Being good when being international in an emerging economy: The case of China

Yan Leung Stephen CHEUNG, Dongmin KONG, Weiqiang TAN, Wenming WANG

Research output: Contribution to journalArticlespeer-review

32 Citations (Scopus)

Abstract

The importance imposed on corporate social responsibility (CSR) is greater in developed economies than in emerging markets. The pressures from various stakeholder groups on the CSR are expected to have substantial spillover impact on companies domiciled in emerging economies that obtain revenues from companies in developed economies. Based on the data from 1,330 listed companies in China, the largest emerging economy in the world, this study provides evidence that the CSR performance of China firms is positively related to the degree of their internationalization, and such a positive association is less pronounced for state-owned enterprises. Our findings support the hypothesis that internationalized companies in emerging economies are motivated to improve their CSR practices to address concerns from their importers or outsourcers in developed economies. Copyright © 2014 Springer Science+Business Media Dordrecht.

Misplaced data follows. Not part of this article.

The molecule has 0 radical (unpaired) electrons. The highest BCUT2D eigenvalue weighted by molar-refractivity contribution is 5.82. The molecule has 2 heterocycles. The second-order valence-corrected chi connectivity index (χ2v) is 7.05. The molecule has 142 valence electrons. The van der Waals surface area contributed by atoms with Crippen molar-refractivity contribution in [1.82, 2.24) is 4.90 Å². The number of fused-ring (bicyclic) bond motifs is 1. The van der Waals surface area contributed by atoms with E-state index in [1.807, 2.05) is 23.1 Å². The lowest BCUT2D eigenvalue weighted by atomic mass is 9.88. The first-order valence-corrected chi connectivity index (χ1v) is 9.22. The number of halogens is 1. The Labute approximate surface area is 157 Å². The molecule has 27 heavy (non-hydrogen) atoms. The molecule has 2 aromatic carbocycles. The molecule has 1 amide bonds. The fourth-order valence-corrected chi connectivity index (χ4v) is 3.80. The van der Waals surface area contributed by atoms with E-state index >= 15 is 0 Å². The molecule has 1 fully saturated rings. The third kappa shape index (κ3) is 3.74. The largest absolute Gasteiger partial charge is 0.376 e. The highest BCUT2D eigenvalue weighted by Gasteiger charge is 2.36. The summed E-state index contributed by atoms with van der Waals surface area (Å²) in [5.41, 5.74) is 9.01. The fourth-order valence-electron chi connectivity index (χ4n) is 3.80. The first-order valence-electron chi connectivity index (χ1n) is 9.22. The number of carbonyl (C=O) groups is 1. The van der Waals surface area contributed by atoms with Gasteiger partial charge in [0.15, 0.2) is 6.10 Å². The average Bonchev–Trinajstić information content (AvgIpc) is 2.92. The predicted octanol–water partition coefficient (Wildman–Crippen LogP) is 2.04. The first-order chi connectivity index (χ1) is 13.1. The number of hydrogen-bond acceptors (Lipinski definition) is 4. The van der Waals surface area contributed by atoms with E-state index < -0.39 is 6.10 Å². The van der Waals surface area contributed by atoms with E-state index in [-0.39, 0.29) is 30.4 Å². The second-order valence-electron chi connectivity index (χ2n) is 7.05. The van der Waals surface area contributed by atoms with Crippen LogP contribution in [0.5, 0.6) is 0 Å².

Original languageEnglish
Pages (from-to)805-817
JournalJournal of Business Ethics
Volume130
Issue number4
Early online dateJul 2014
DOIs
Publication statusPublished - 2015

Citation

Cheung, Y.-L., Kong, D., Tan, W., & Wang, W. (2015). Being good when being international in an emerging economy: The case of China. Journal of Business Ethics, 130(4), 805-817.

Keywords

  • Corporate social responsibility
  • International diversification
  • State-owned enterprises
  • China

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